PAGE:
Finding it hard to be bad in video games

Last month I asked readers how they approach character creation in video games. Do they make a protagonist who looks just like themselves, one who appears completely different, or maybe even hit the randomise button and see what they end up with?

The most popular answer in the poll was ‘somewhere in the middle’ at just over 40%, but that’s not the most interesting trend I noticed from everybody’s responses. It seems their character’s appearance is also influenced about how they intend to play the game. Most people said they would make a complete badass who looks dangerous if they were going down the evil route; but the protagonist would look more like themselves if they were trying to be the hero.

This got me thinking about my own gaming habits further. As I wrote in that last post, I’ll spend ages getting each slider on the character creation screen just right and trying to make my female avatar look as much like me as possible (but with a post lockdown haircut). And then I’ll always try to imagine myself in each situation and base my in-game choices on what I would do in real-life, hardly ever performing a completely aggressive or reckless action and preferring to stick to the paragon path.

That’s kind of weird when you really delve into it. Here we are, presented with millions of digital lands where there are opportunities to be whomever we want to be. We can turn ourselves into the evillest villain we can dream up and do all those things never allowed in real life, knowing they’ll be wiped away when you turn off the game and that the only consequences are inside of it. So even when I’m given those chances, why do I still find it so difficult to give into the temptation to be bad?

The morality system I’ll always look back on fondly is in Lionhead’s Fable, released in September 2004. It was the first time I’d seen anything with an alignment mechanic and this fascinated me because it affected everything to do with my Hero of Oakvale: his looks, the titles available to him, the actions he could do and the way others responded to him. I spent the entire game trying to become as good as possible and felt pleased when he grew a halo, had butterflies fluttering around him and villagers cheered him on.

I went back in for a second playthrough some time later with the aim to do the opposite: make the protagonist so terrible that his eyes glowed yellow and a malevolent haze circled around his legs. But I just couldn’t do it. I got tired of having to sort out the attacking guards every time I entered a location, as it pulled me out of the story and broke my immersion. There was also the fact that I felt a pang of guilt whenever I killed an innocent bystander or stabbed a chicken.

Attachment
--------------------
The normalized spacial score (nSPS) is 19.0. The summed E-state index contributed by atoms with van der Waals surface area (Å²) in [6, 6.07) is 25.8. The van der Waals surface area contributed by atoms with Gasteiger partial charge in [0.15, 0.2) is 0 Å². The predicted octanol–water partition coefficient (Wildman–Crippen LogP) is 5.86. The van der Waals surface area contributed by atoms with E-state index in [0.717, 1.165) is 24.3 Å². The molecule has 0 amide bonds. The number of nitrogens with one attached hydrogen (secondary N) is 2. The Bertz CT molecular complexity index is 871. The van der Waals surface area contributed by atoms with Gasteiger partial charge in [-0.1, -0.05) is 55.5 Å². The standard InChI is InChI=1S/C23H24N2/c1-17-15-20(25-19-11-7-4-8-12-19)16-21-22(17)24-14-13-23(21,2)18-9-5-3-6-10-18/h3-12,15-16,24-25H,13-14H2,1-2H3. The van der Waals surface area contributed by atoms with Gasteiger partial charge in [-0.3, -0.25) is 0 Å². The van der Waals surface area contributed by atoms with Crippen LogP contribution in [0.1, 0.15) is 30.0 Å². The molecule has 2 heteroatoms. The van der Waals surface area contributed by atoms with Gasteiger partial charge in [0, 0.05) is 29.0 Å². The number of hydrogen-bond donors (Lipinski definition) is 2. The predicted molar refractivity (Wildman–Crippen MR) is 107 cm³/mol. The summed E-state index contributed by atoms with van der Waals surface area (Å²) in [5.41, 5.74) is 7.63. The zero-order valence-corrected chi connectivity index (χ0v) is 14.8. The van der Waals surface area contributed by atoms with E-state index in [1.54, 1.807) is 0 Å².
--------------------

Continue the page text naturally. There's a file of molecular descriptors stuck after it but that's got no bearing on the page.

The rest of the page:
Morality systems have matured and evolved considerably since Fable was published almost 20 years ago. It’s not just about being straight-up good or bad any longer; video games have introduced more shades of grey and started to ask their players to really think about the results of their actions. Instead of your only option being to rescue the princess, you can now decide to leave her sitting in the castle in favour of another non-player character (NPC) – or even go in there and behead her yourself.

We’ve grown to expect that the decision which appears to be the most virtuous on the surface will usually have a far-reaching consequence we didn’t see coming. This brings an added pressure to gameplay and it’s definitely something I felt watching Pete play Until Dawn for Halloween in 2019 or playing Detroit: Become Human myself for last year’s GameBlast challenge. I wanted to keep every character in both release safe and felt so bad at the unintended outcomes of some of my choices.

As I’ve written before, I do sometimes struggle with choice-based video games. The two sides of my gaming personality – being a perfectionist and not wanting to replay titles – don’t always exist together happily because there’s that niggling fear of failure in the back of my head, along with the feeling that I’ve got to make it to the ‘best’ ending in a single playthrough. I sometimes seek comfort in linear narratives because knowing I’ll arrive at the same end point as everybody else can be liberating.

Maybe this has something to do with why I’ll always choose to be a good protagonist whenever I can. Although things have changed since the dawn of video games, the most compelling endings are still usually associated with heroes and so that’s what my inner perfectionist constantly wants to achieve. There’s that guilt I feel when mowing down innocent villagers or defenceless chickens too; I know they’re not real, but it seems both reckless and pointless doing away with them when they’re not causing any harm.

Ultimately though, and this goes back to the point raised in my post about character creation, it’s to do with both challenge and escapism for me. I want to see what I would do when confronted with a difficult scenario or a choice where there are no right answers: would I be up to the test and able to save everyone? I can find out the answers in a situation I’m never going to come across in the real world, and where the only consequences are in my save file.

It appears many people have a similar preference but for their own reasons, as over 80% of those who voted in my recent poll said they’re most likely to aim to be good during a first playthrough. Some like Ellen from Ace Asunder want to be the hero; others like Luke from Hundstrasse just can’t seem to commit to being evil; and there are those like Nathan who feel the paragon path makes for better character growth. Heather from KiaraHime is similar to me in that she doesn’t like upsetting the NPCs.

My other-half is the complete opposite to me though. Pete is one of the kindest people I know in real-life but stick him in a video game and he’ll be the one doing the double-crossing, blowing up their spouse and killing defenceless creatures (rest in peace, Rubbish Dog). Maybe he’s of the same opinion as Frostilyte from Frostilyte Writes: unless there’s an obvious advantage to being good, sometimes it’s fun to do the evil stuff you can’t get away with in everyday life.